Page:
Willow took Smokey to the vet this week to get his shots re-upped, but his eye is still infected, so they are trying again to shoot it down. This time they have added oral antibiotics along with the eye drops. They suggested that there’s granulation (scar tissue) and they might want to remove his eye. We’d have loved to have known WHY, but since we aren’t the cat’s owner, they told us they’d contact Mark and tell him. I think it’s important to know two things: first, is it cosmetic or is it hurting him, and second, how much is this surgery going to cost? Mark will let us know what he decides I’m sure. Meanwhile his eye looks a little better, but he’s started sulking in corners. He doesn’t come out as much, because he knows he’s going to be dosed if we can catch him. After some blood-letting, we now make a towel burrito (purrito) out of him before we get to the eye drops.
With January being National Soup Month, and more to the point, with the wood stove going, I’ve been making soup. One of my favorites is Krupnik, a mushroom barley soup. A batch is two each onions, carrots, potatoes, stalks of celery, parsnips, little turnips, a bunch of mushrooms, half cup of barley. I THOUGHT it had a bit of cabbage in it too, and added about a 1/4 cup of red cabbage. Well, my goodness, didn’t it turn purple! Everything turned purple except the garlic. For some reason, the garlic didn’t take the color from the cabbage, although the rest of it did: purple carrots, purple mushrooms, purple potatoes and parsnips, purple barley. With the occasional white bud of garlic. And, even though I’d remembered to pick the smallest of each vegetable, next time I think I should go for one each, because it was huge. It filled the two gallon pan. It was very nice, if an odd color, but after a couple of days, the cabbage kept getting stronger, and I had to toss it out before it took over the whole kitchen. Also, I figured it had too much carbs in it for me just now.
In this weather I MUST bake- I’ve made gingerbread, carrot cake, and pineapple upside down cake, and pumpkin custard. The sad part is that I can’t eat it because I’m still trying to lose weight.
Let’s see, what else? This year my goal is to do more art, so I’ve been working on scrolls for the barony, and so has Willow. She’s also practicing calligraphy as one is supposed to do- pages of a’s c’s, S’s D’s and whatever. When she gets bored, she writes very strange comments in the midst of the rows of letters. I’m also getting to work on Jane’s book cover and have come to the conclusion that I just don’t like the composition. “If the wine is bad, throw it out!” as Michaelangelo said in the Agony and the Ecstasy. So I’m back to trying to come up with a composition I like- quickly because Jane is doing the final edit on her book!
We ordered Girl Scout cookies from an adorable Brownie who lives down on Herrick. It’s been so long since we’ve actually seen one coming door to door. I was charmed! Liz and I chat, we talk about our health and the weather, just like two old women, but then last weekend she organized a charity ball and sent me a picture of her in her golden jeweled mask with matching necklace and earrings and velvet gown, and there goes the “old lady” image down the tubes! And she has another fundraising function at Sugarloaf this coming weekend! She’s raised and entire doctor’s salary for the hospital, I hope they appreciate her.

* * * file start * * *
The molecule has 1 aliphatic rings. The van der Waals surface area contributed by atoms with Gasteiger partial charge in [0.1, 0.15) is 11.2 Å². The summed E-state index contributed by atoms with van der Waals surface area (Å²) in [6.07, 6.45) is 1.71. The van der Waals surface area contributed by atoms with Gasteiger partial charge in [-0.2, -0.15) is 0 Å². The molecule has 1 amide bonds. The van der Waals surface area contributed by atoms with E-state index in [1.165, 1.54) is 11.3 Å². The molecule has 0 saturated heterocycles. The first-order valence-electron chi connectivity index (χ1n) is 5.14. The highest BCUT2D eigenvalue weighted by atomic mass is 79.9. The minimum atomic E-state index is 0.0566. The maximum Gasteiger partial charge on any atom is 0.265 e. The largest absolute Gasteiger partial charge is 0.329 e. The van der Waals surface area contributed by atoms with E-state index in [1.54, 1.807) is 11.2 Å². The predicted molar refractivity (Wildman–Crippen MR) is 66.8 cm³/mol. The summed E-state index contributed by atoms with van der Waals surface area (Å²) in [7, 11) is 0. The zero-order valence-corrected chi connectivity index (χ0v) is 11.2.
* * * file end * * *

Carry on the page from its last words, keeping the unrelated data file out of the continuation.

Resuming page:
On a more sobering note, Bob Flick has been moved down to Boston for long term care. It’s such a pity because it’s going to make it really hard for his family to visit him during this final time. There should be more respect for the process of dying. But to lift the mood, Liz told me a story about going to get more stuff out of the house and finding the key they keep hidden near the door so everyone who needs to can get in had become frozen in a block of ice! They had to pour hot water over it and chip it out! This is the stuff of which life is made.
Computer, electronic exercise game, and yes, I’ve even started reading on the Kindle. I am thrilled to discover that it’s not difficult, although you can’t skip around as easily as in real books. I have managed to get over 500 books in this little electronic wafer. Many of the classics are available for free, and there are many collections, like Poe, Lang’s Colored Fairy Tale books, the Little Colonel series, Sherlock Holmes, & Tarzan that are available for only $3 for the set. I’ve got Homer, Shakespeare, Austin, Dickens, Dante, Mark Twain, Marcus Aurelius, Saxo Gramaticus, Gibbon, Livy, Darwin, Tesla, Freud, Chaucer, Kipling, Conan Doyle, as well as The Anglo-Saxon Chronicles, Common Sense, The Art of War, Don Quixote, The Book of the Dead, The Book of the Damned, lots of really lovely books. In one way it seems like an incredible treasure, in another it’s like a diamond. It seems like something really valuable, but in a time of crisis, you can’t eat it or wear it or live in it, and the kindle is only a battery charge away from being fairly worthless. I can imagine if it lost its charge and there were no way to recharge it, how frustrating it would be to think about all the potential in there!
I’m still reading children’s books, American Girl and Little Colonel. One, Shadow in the Glasshouse was about a girl in very early Jamestown. I’d just been reading about the Julie, the girl from 1975, who felt her parents divorcing was the end of the world, and Merry was orphaned, kidnapped off the street where she was stealing scraps from seagulls to live, sold into indenture in the colonies, starved, frozen, abused and just dealt with it.